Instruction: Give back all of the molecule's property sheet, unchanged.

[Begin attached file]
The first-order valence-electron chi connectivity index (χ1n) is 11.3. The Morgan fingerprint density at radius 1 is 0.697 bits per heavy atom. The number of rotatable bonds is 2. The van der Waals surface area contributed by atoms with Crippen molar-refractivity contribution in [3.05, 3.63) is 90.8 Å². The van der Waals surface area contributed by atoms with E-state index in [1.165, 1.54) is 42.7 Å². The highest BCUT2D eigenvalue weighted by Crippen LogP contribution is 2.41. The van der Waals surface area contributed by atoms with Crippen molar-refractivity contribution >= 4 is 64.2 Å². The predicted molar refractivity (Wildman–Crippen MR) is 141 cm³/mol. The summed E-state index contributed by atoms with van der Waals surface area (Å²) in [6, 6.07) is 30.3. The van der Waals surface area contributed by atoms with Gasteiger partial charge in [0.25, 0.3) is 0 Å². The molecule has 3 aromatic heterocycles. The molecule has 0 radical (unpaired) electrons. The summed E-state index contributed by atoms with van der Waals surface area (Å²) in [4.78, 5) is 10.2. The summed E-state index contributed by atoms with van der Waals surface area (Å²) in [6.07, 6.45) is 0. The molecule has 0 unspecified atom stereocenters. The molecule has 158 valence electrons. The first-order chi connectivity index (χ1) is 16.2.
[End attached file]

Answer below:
The first-order valence-electron chi connectivity index (χ1n) is 11.3. The Morgan fingerprint density at radius 1 is 0.697 bits per heavy atom. The number of rotatable bonds is 2. The van der Waals surface area contributed by atoms with Crippen molar-refractivity contribution in [3.05, 3.63) is 90.8 Å². The van der Waals surface area contributed by atoms with E-state index in [1.165, 1.54) is 42.7 Å². The highest BCUT2D eigenvalue weighted by Crippen LogP contribution is 2.41. The van der Waals surface area contributed by atoms with Crippen molar-refractivity contribution >= 4 is 64.2 Å². The predicted molar refractivity (Wildman–Crippen MR) is 141 cm³/mol. The summed E-state index contributed by atoms with van der Waals surface area (Å²) in [6, 6.07) is 30.3. The van der Waals surface area contributed by atoms with Gasteiger partial charge in [0.25, 0.3) is 0 Å². The molecule has 3 aromatic heterocycles. The molecule has 0 radical (unpaired) electrons. The summed E-state index contributed by atoms with van der Waals surface area (Å²) in [4.78, 5) is 10.2. The summed E-state index contributed by atoms with van der Waals surface area (Å²) in [6.07, 6.45) is 0. The molecule has 0 unspecified atom stereocenters. The molecule has 158 valence electrons. The first-order chi connectivity index (χ1) is 16.2.